Shirley Chisholm: #1 Pick for Strong Black Woman

Updated: Sep 22, 2021

Shirley Anita St. Hill was born on November 30, 1924 in Brooklyn, NY. Her mother was from Barbados (Bajan) and her father was Guyanese and Bajan. At the age of five, she and her sisters were sent to Barbados to live with their maternal grandmother, Emaline Seale, for the next five years. As a result of her time on the island, Chisholm considered herself a Barbadian-American.

After receiving her master’s degree in Elementary Education from the Teachers College, Columbia University, she dedicated her early career to early childhood education. She served as the director of day-care centers in Brooklyn and NYC, and eventually became a consultant for the Division of Day Care in the New York Office of Children and Family Services.

In 1965, Chisholm was elected to the New York State Assembly where she served until 1968. She was elected as the Democratic National Committeewoman from New York State in 1968, and became the first African-American woman elected to the U.S. Congress, which resulted in her being Brooklyn's first African-American member of Congress. While serving in the House of Representatives, the Congresswoman fought for programs like Head Start, school lunches and food stamps, and was a founding member of the Congressional Black Caucus and the Congressional Women’s Caucus.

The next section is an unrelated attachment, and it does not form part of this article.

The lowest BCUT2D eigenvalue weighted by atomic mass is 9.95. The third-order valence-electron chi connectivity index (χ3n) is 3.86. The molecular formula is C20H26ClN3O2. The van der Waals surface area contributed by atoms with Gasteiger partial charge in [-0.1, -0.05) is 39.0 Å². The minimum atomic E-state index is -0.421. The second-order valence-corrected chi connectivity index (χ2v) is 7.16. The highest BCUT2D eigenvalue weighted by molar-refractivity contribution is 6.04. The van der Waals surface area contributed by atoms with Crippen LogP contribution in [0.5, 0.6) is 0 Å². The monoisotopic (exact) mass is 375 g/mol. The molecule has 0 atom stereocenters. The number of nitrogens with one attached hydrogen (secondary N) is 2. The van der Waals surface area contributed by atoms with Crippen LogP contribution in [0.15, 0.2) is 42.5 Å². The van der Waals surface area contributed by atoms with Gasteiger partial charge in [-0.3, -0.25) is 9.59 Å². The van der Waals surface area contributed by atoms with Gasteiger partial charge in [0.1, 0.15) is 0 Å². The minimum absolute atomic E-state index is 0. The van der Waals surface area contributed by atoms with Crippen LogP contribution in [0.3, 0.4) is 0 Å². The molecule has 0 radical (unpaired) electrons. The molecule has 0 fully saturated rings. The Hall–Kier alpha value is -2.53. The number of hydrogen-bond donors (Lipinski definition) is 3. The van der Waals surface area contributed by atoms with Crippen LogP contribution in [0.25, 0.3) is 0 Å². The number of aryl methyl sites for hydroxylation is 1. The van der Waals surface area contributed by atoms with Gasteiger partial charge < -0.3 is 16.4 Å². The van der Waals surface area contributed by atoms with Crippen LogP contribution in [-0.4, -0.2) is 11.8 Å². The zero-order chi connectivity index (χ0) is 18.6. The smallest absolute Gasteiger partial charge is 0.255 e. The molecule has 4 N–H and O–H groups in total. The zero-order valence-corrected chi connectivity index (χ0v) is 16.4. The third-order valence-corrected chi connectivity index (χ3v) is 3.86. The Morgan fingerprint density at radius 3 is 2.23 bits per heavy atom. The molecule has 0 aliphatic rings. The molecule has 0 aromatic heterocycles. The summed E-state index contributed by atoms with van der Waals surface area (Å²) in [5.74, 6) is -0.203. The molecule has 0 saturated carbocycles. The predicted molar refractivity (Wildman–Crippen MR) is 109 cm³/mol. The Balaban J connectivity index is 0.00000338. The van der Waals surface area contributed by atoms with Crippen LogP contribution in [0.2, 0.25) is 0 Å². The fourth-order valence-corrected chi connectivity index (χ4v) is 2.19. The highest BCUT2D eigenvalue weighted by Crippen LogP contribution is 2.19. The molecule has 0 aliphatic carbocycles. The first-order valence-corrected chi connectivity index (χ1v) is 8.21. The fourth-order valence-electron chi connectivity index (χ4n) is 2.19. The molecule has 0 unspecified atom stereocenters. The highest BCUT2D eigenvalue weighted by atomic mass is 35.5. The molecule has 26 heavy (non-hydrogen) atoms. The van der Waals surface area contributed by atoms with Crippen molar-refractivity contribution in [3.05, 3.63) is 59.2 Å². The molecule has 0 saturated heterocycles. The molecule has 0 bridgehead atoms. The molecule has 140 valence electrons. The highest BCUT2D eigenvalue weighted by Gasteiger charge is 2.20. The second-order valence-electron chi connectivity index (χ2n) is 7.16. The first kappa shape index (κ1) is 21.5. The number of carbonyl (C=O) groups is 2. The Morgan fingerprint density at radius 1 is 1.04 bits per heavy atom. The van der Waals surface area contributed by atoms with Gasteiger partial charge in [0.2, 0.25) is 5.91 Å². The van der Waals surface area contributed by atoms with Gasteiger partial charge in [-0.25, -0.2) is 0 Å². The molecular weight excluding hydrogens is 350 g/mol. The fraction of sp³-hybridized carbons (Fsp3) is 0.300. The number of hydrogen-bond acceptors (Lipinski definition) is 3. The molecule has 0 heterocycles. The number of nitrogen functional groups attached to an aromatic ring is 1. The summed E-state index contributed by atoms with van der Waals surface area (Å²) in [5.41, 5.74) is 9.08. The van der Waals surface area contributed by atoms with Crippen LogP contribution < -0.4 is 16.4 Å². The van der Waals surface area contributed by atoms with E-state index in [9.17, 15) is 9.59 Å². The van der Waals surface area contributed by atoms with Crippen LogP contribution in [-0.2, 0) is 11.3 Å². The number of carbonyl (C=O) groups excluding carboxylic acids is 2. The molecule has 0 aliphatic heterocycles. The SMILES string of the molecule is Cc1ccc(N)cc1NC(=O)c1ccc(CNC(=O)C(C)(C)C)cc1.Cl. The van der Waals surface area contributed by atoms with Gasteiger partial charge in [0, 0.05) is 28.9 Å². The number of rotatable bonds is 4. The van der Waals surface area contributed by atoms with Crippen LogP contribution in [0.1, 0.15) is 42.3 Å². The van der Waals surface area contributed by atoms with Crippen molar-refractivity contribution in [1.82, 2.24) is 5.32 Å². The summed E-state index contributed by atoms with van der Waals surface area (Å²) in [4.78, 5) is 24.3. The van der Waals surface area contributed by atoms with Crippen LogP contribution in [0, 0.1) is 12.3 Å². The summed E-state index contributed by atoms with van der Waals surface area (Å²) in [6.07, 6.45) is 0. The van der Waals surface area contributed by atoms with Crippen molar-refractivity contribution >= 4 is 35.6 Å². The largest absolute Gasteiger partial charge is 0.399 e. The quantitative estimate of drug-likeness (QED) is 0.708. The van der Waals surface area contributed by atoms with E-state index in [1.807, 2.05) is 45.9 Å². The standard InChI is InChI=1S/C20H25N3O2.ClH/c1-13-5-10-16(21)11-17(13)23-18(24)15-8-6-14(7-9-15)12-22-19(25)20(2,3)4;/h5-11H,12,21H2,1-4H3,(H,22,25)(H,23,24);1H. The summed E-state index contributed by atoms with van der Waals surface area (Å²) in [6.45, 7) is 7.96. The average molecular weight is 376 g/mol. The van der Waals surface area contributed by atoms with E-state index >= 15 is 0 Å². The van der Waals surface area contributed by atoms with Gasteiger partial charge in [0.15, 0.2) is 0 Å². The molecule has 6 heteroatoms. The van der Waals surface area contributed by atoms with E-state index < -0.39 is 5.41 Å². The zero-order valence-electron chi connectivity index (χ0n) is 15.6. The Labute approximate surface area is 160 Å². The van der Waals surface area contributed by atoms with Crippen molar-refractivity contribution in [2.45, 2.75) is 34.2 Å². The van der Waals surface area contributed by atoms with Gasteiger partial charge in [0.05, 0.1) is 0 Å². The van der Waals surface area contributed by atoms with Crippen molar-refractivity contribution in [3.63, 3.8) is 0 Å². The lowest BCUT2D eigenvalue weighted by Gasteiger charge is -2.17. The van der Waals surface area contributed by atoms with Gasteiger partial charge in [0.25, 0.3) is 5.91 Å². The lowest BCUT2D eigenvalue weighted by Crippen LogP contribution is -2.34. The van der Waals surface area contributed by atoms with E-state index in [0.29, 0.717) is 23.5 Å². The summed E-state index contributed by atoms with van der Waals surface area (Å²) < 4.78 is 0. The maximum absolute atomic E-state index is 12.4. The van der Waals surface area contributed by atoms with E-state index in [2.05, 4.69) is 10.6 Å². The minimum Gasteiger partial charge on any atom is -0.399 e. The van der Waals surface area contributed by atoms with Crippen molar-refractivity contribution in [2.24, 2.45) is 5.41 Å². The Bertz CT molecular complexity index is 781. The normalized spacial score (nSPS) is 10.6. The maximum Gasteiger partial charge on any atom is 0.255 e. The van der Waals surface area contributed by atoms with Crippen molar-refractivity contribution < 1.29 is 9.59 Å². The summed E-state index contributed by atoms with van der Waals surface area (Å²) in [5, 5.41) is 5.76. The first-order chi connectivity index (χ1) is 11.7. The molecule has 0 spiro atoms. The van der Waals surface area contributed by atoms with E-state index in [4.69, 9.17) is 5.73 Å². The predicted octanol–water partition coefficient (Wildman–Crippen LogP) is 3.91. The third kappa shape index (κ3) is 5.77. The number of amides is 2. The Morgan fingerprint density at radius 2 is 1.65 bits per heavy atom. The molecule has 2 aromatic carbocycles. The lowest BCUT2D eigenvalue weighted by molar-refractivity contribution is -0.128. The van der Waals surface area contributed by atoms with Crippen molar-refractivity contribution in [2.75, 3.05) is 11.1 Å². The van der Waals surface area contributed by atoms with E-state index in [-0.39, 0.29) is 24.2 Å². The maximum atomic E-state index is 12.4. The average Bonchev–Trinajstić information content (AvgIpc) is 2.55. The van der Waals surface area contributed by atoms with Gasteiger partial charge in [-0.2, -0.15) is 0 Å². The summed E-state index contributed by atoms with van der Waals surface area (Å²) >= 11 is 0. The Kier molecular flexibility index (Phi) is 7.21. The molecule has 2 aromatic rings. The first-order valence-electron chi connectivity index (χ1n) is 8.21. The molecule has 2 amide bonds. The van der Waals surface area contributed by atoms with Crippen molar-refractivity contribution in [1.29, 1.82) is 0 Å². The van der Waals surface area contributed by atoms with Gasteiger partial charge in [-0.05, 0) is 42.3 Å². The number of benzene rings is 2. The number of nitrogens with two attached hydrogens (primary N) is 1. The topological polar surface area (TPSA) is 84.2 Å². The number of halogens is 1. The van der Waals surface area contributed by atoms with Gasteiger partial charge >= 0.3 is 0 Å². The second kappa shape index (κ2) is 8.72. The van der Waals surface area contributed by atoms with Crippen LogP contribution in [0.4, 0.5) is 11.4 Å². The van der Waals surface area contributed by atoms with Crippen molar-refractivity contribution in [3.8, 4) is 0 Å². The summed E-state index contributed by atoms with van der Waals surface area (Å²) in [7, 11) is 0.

Chisholm broke ground in 1972 by becoming the first African-American woman to run for the Democratic Party's presidential nomination, as well as the first woman to appear in a U.S. presidential debate. 'Unbought and Unbossed' was her presidential campaign slogan.

I want history to remember me... not as the first Black woman to have made a bid for the presidency of The United States, but as a Black woman who lived in the 20th century and who dared to be herself. I want to be remembered as a catalyst for change in America.

In 2020 Uzo Aduba portrayed Chisholm in the FX TV miniseries Mrs. America, which she won an Emmy Award for Outstanding Supporting Actress in a Limited Series.

She credited her grandmother as a source of “strength, dignity and love”; her mother for inspiring her as a model for moral authority and conviction; and her father (a devoted follower of Marcus Garvey) for igniting her political consciousness and supporting her leadership aspirations.

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